I have a confession to make. I bought a Kindle 4 months ago and I’ve hardly used it.
It’s not that I don’t love it. I do. It’s nifty, convenient and its brown leather cover lends it a smart, corporate air. And I defend it vigorously against those who say they can’t see the benefits of it, especially when they say, ‘I look at a computer screen all day, I don’t want to do it when I read a book.’
It’s nothing like a computer screen, I tell them. It’s of a special non-glare design that you can even read in the sun (I’ve tested it by taking it to the beach), there’s no strain on the eyes and from the visual point of view it’s just like reading a normal printed page.
For me, though, the words on the page are only part of the story. Reading is also a tactile and olfactory experience. I love the feel of a book in my hand, its reassuring solidity and the texture of the pages as I turn them – sometimes new and starched, other times soft and pliable from the hands that have turned them before me.
But the real pleasure is the smell. Like a wine connoisseur who inhales the bouquet of the wine before tasting it, I’m compelled to breath in the pages of a book before I read it. The best way to smell a book, in case you’re wondering, is to hold it up to your nose and flip through the pages.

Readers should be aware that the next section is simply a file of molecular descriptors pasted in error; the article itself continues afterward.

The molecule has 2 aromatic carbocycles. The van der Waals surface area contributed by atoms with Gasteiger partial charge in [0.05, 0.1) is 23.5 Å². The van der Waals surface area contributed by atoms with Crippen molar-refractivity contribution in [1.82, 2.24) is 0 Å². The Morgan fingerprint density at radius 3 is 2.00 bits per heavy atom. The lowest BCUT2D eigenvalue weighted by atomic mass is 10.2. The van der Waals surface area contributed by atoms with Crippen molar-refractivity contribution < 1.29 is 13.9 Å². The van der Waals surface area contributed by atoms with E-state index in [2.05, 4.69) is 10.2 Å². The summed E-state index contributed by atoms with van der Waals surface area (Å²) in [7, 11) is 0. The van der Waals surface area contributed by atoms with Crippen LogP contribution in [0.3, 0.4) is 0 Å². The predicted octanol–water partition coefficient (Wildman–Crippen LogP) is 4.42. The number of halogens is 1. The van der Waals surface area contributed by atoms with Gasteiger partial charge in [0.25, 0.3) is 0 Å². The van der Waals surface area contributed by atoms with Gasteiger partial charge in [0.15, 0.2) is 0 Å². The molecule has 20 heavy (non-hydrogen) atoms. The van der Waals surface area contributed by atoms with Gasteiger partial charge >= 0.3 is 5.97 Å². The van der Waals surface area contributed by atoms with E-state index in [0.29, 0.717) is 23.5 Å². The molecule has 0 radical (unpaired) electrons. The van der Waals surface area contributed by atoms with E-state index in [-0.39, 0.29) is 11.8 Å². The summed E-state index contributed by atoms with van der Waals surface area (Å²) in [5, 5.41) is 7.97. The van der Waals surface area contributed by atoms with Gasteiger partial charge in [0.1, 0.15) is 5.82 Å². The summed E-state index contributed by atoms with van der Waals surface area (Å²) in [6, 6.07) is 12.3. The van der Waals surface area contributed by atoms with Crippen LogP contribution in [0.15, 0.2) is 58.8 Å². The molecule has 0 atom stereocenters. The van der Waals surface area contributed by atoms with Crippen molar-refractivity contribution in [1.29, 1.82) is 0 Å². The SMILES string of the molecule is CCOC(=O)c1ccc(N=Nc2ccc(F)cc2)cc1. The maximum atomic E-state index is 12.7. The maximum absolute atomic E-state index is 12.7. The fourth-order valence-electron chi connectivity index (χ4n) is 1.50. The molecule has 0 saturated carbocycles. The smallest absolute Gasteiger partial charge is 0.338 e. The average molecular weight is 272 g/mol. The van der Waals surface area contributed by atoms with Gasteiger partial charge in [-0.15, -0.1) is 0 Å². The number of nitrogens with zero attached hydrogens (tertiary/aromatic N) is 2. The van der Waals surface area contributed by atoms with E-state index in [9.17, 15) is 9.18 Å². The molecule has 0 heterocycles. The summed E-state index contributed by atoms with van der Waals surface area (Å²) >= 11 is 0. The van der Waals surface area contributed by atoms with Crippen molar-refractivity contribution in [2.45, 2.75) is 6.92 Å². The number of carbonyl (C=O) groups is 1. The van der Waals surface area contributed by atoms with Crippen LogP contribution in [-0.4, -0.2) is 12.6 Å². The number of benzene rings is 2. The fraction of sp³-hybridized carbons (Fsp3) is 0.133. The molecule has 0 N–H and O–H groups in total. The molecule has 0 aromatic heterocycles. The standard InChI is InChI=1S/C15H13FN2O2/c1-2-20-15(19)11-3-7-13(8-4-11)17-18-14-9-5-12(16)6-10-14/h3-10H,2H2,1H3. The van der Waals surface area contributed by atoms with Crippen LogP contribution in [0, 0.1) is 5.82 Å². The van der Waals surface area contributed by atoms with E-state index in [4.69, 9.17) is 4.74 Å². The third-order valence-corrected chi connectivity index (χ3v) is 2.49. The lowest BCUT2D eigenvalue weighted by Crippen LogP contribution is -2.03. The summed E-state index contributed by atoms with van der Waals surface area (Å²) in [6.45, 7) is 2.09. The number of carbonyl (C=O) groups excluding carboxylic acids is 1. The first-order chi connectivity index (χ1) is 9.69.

Like wines, each book has its own distinctive aroma depending on where it’s from. Fresh and crisp with a hint of woodiness if straight from the bookshop, (sometimes you can still smell the print), stale and musty if from the library, add a strong suggestion of mildew if from the second-hand bookshop. And when you’ve sniffed enough books you can even discern their origins – this book came from the Mary Ryan Bookshop at Byron Bay, that one was owned by an old lady who gave it to her niece. *
The aroma of the book is all part of the anticipation of the journey ahead of me, of immersing myself in another world, just as real as the one I inhabit. And in that respect my Kindle doesn’t quite cut it – it’s conspicuously odourless. If someone were to invent a Kindle that emitted a book-like smell, I certainly wouldn’t thumb my nose at it.
*Some readers might be tempted to say that the label on the back cover ‘Mary Ryan Bookshop, Byron Bay’ is a dead giveaway, as is the spidery inscription inside the pre-loved book, ‘To Madeleine, from your Aunty Violet.’
However, dedicated book sniffers refuse to be daunted by such cynicism.